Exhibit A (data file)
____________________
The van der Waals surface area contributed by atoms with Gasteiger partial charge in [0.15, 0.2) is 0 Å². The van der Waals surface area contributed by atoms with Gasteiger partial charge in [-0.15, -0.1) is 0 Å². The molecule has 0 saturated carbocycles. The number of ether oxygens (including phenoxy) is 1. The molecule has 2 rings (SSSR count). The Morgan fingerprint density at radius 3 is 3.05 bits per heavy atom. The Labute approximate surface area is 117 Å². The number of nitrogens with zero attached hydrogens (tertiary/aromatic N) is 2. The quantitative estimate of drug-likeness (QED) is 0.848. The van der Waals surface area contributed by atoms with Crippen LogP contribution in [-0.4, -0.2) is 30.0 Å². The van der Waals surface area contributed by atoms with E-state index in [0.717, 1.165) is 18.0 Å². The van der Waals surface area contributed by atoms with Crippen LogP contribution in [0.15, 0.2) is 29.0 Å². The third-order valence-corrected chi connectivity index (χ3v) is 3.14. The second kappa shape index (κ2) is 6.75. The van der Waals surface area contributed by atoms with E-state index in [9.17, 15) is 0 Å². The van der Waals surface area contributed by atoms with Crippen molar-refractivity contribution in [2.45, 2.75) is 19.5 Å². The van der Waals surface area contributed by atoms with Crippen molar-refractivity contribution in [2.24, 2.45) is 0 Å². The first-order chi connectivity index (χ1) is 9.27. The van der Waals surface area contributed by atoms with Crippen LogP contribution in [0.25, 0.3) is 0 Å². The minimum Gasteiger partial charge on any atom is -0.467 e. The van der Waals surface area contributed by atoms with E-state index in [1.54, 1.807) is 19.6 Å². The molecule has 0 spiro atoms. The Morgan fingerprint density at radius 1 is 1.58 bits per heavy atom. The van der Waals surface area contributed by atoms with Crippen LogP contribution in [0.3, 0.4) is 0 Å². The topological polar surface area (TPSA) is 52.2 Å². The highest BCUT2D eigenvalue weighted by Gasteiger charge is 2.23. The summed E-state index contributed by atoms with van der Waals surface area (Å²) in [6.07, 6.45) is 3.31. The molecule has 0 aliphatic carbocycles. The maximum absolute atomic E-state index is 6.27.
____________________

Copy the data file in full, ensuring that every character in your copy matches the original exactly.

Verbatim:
The van der Waals surface area contributed by atoms with Gasteiger partial charge in [0.15, 0.2) is 0 Å². The van der Waals surface area contributed by atoms with Gasteiger partial charge in [-0.15, -0.1) is 0 Å². The molecule has 0 saturated carbocycles. The number of ether oxygens (including phenoxy) is 1. The molecule has 2 rings (SSSR count). The Morgan fingerprint density at radius 3 is 3.05 bits per heavy atom. The Labute approximate surface area is 117 Å². The number of nitrogens with zero attached hydrogens (tertiary/aromatic N) is 2. The quantitative estimate of drug-likeness (QED) is 0.848. The van der Waals surface area contributed by atoms with Crippen LogP contribution in [-0.4, -0.2) is 30.0 Å². The van der Waals surface area contributed by atoms with E-state index in [0.717, 1.165) is 18.0 Å². The van der Waals surface area contributed by atoms with Crippen LogP contribution in [0.15, 0.2) is 29.0 Å². The third-order valence-corrected chi connectivity index (χ3v) is 3.14. The second kappa shape index (κ2) is 6.75. The van der Waals surface area contributed by atoms with E-state index in [9.17, 15) is 0 Å². The van der Waals surface area contributed by atoms with Crippen molar-refractivity contribution in [2.45, 2.75) is 19.5 Å². The van der Waals surface area contributed by atoms with Crippen molar-refractivity contribution in [2.24, 2.45) is 0 Å². The first-order chi connectivity index (χ1) is 9.27. The van der Waals surface area contributed by atoms with Crippen LogP contribution in [0.25, 0.3) is 0 Å². The minimum Gasteiger partial charge on any atom is -0.467 e. The van der Waals surface area contributed by atoms with E-state index in [1.54, 1.807) is 19.6 Å². The molecule has 0 spiro atoms. The Morgan fingerprint density at radius 1 is 1.58 bits per heavy atom. The van der Waals surface area contributed by atoms with Crippen LogP contribution in [0.3, 0.4) is 0 Å². The topological polar surface area (TPSA) is 52.2 Å². The highest BCUT2D eigenvalue weighted by Gasteiger charge is 2.23. The summed E-state index contributed by atoms with van der Waals surface area (Å²) in [6.07, 6.45) is 3.31. The molecule has 0 aliphatic carbocycles. The maximum absolute atomic E-state index is 6.27.